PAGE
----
It’s been a bad several days for sporting pundits. At the World Cup, defending champions Spain played three games and were out—after being humiliated 5-1 by the Netherlands in their opener. At Wimbledon, defending champion Andy Murray had an early exit, beaten in three straight sets. And on Wednesday at the Tour de France another British defending champion went three and out—Chris Froome suffered small wrist and hand fractures after a third crash in 24 hours.
John Wilcockson/Yuzuru Sunada
So, with the script for a Froome-Contador duel shredded before the end of the Tour’s first week, a new narrative is emerging. This one is potentially far more exciting. It has a so-far dominant race leader in Vincenzo Nibali with a host of contenders ready to challenge him when the first Cat. 1 climbs of this Tour are reached this coming Sunday and Monday.
I wrote a couple of weeks ago that it’s highly important to have a great first week at a modern Tour. Good starts have paid off the last three years for Tour winners Froome, Brad Wiggins and Cadel Evans; and what Team Astana did on Wednesday’s apocalyptic stage 5 has given Nibali and teammate Jakob Fuglsang (two seconds back) a strong option on the final victory on July 27.
Nibali didn’t need a mountain stage to gap all his rivals, but stage 5 over the cobblestones of northern France did produce an alpine-like result. Nibali’s gains on his immediate rivals varied from 48 seconds (Michal Kwiatkowski of Omega Pharma-Quick Step), to 1:43 (Jurgen Van den Broeck of Lotto-Belisol), to 2:35 (Alberto Contador of Tinkoff-Saxo), while the 193 riders were scattered over 33 minutes by the finish alongside the old coalmining shafts at Arenberg.
Nibali made those important gains thanks to good planning, high motivation and inspired tactics. But most of all it was the unseasonably cool, wet and windy conditions that played to his greatest strengths. Though he has yet to race the cobbled classics, the Italian champ was schooled on riding the pavé earlier this year by Peter Van Petegem, the 2003 Paris-Roubaix winner, who excelled at racing in the worst conditions his native Flanders could offer.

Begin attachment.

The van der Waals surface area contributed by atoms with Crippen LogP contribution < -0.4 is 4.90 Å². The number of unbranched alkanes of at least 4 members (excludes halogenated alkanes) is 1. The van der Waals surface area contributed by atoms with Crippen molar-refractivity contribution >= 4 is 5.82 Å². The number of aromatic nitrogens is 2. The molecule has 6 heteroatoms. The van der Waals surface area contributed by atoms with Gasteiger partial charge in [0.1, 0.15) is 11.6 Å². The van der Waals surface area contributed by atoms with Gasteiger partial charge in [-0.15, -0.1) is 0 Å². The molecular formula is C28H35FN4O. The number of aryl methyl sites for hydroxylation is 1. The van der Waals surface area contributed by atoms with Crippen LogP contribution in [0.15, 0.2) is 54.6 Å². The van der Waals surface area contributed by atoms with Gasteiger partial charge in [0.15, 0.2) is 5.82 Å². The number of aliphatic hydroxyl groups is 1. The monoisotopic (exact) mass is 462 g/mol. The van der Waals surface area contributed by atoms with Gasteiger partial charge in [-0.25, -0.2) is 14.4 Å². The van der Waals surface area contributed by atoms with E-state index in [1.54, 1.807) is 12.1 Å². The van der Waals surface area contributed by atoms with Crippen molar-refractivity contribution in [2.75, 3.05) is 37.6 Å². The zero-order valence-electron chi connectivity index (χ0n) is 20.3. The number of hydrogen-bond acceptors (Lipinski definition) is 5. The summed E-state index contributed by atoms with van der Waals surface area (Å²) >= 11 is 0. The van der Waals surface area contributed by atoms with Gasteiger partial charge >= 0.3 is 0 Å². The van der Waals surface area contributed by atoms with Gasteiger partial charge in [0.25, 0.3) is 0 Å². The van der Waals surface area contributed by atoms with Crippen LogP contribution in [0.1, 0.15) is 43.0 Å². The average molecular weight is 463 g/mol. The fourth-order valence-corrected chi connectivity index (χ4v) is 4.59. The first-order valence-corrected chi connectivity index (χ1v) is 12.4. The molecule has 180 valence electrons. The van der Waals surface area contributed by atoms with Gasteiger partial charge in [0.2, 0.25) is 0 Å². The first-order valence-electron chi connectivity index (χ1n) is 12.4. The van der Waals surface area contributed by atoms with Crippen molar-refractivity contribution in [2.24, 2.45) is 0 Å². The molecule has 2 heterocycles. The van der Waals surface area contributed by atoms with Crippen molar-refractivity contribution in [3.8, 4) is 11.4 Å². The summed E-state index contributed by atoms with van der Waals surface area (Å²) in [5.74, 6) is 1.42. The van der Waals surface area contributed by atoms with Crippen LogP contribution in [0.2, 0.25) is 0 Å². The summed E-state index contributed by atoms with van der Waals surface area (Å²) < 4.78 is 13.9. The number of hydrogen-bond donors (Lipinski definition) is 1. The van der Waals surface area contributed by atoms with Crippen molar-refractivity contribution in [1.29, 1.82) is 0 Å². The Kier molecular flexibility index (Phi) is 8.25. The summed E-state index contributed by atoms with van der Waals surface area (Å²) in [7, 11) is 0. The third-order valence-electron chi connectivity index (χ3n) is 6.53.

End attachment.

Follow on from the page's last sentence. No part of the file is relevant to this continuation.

Nibali is built from the same fabric. He has had multiple experiences of racing in terrible weather. He dominated the 2013 Giro d’Italia, partly thanks to his ease at racing in constant rain, and even snow. But this stage 5 of the 2014 Tour de France was most like stage 7 of the 2010 Giro. That was the stage when torrential rain turned Tuscany’s strade bianche from roads of white gravel into ribbons of milk-chocolate slush—with a steep uphill finish at Montalcino being the final turn of the screw on men who were drenched and covered from helmet to cleats in slimy mud.
Nibali was wearing the leader’s pink jersey that terrible day, but he lost it when he and his then team leader Ivan Basso crashed before reaching the white roads and conceded two minutes to a small breakaway group led in by Cadel Evans. Without Nibali’s determination and stamina, Basso could have lost that Giro at Montalcino; instead, Basso went on to win the race for a second time.
Also riding the 2010 Giro was Richie Porte, then making his grand tour debut, who went on to wear the pink jersey a few days after the strade bianche stage (and finished seventh overall). The gutsy Australian, who is now leading Team Sky after Froome’s withdrawal, mentioned that experience after placing eighth at Arenberg. That was a brilliant performance after he lost time in the crash that also brought down Tejay van Garderen of BMC Racing and Alejandro Valverde of Movistar on the final roundabout before the riders reached the first section of cobblestones. Porte fought his way back with Welsh teammate Geraint Thomas, racing at similar speeds to the breakaway led by Nibali, Fuglsang and their Astana teammate Lieuwe Westra.
It has been Nibali’s week and all the signs point to him being able to hang on to the yellow jersey for a long time—perhaps all the way to Paris. However, the first summit finish is awaiting the peloton on Saturday afternoon at Gérardmer (almost 2 kilometers long at an average of 10.3 percent, following two longer climbs in the previous 20 kilometers). And then, on Monday, comes the feared mountaintop finish at La Planche des Belles Filles (6 kilometers at 8.5 percent with a 20-percent kicker at the end), the day’s fourth Cat. 1 climb that also includes three others ascents in the mountains of the Vosges.
By Tuesday’s rest day, the ink may have dried on the script for the 101st Tour de France. If Nibali has his renowned climbing legs, he may be already out of reach of Contador and company. But right now, these are the time gaps the Italian enjoys over the other top team leaders: 1. Nibali (Astana); 2. Kwiatkowski (Omega Pharma), at 0:50; 3. Van den Broeck (Lotto), at 1:45; 4. Porte (Sky), at 1:54; 5. Talansky (Garmin), at 2:05; 6. Valverde (Movistar), at 2:11; 7. Bardet (AG2R), at 2:11; 8. Costa (Lampre), at 2:11; 9. Mollema (Belkin), at 2:27; 10. Contador (Tinkoff), at 2:37; 11. van Garderen (BMC), at 3:14; 12. Pinot (FDJ), at 3:24.
But maybe we should expect the unexpected, perhaps with Valverde or Contador emerging over this second weekend of what is developing into a magnificent Tour.
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